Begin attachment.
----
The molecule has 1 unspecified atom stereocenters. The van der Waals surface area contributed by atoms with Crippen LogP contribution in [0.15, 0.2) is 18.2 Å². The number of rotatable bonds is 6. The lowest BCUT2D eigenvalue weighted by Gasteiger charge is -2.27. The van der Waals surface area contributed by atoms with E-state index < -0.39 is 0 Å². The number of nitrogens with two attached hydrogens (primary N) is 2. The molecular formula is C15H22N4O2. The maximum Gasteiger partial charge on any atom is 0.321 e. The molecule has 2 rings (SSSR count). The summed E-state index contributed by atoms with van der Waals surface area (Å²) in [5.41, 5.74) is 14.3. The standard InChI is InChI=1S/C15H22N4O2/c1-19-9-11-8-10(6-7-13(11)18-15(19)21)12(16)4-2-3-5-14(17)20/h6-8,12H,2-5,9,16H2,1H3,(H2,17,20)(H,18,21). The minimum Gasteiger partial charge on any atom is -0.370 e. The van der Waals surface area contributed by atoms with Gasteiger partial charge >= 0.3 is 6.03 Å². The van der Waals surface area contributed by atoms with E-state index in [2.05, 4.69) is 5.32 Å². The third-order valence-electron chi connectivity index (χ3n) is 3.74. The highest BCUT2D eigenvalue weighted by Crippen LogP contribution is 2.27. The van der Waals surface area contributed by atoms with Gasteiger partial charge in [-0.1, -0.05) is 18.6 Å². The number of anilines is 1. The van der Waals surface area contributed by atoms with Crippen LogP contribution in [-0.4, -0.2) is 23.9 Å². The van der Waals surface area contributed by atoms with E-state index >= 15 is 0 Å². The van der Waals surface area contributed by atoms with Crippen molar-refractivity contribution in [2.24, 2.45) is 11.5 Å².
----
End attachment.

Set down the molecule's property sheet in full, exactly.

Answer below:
The molecule has 1 unspecified atom stereocenters. The van der Waals surface area contributed by atoms with Crippen LogP contribution in [0.15, 0.2) is 18.2 Å². The number of rotatable bonds is 6. The lowest BCUT2D eigenvalue weighted by Gasteiger charge is -2.27. The van der Waals surface area contributed by atoms with E-state index < -0.39 is 0 Å². The number of nitrogens with two attached hydrogens (primary N) is 2. The molecular formula is C15H22N4O2. The maximum Gasteiger partial charge on any atom is 0.321 e. The molecule has 2 rings (SSSR count). The summed E-state index contributed by atoms with van der Waals surface area (Å²) in [5.41, 5.74) is 14.3. The standard InChI is InChI=1S/C15H22N4O2/c1-19-9-11-8-10(6-7-13(11)18-15(19)21)12(16)4-2-3-5-14(17)20/h6-8,12H,2-5,9,16H2,1H3,(H2,17,20)(H,18,21). The minimum Gasteiger partial charge on any atom is -0.370 e. The van der Waals surface area contributed by atoms with Gasteiger partial charge >= 0.3 is 6.03 Å². The van der Waals surface area contributed by atoms with E-state index in [2.05, 4.69) is 5.32 Å². The third-order valence-electron chi connectivity index (χ3n) is 3.74. The highest BCUT2D eigenvalue weighted by Crippen LogP contribution is 2.27. The van der Waals surface area contributed by atoms with Gasteiger partial charge in [-0.1, -0.05) is 18.6 Å². The number of anilines is 1. The van der Waals surface area contributed by atoms with Crippen LogP contribution in [-0.4, -0.2) is 23.9 Å². The van der Waals surface area contributed by atoms with E-state index >= 15 is 0 Å². The van der Waals surface area contributed by atoms with Crippen molar-refractivity contribution in [2.24, 2.45) is 11.5 Å².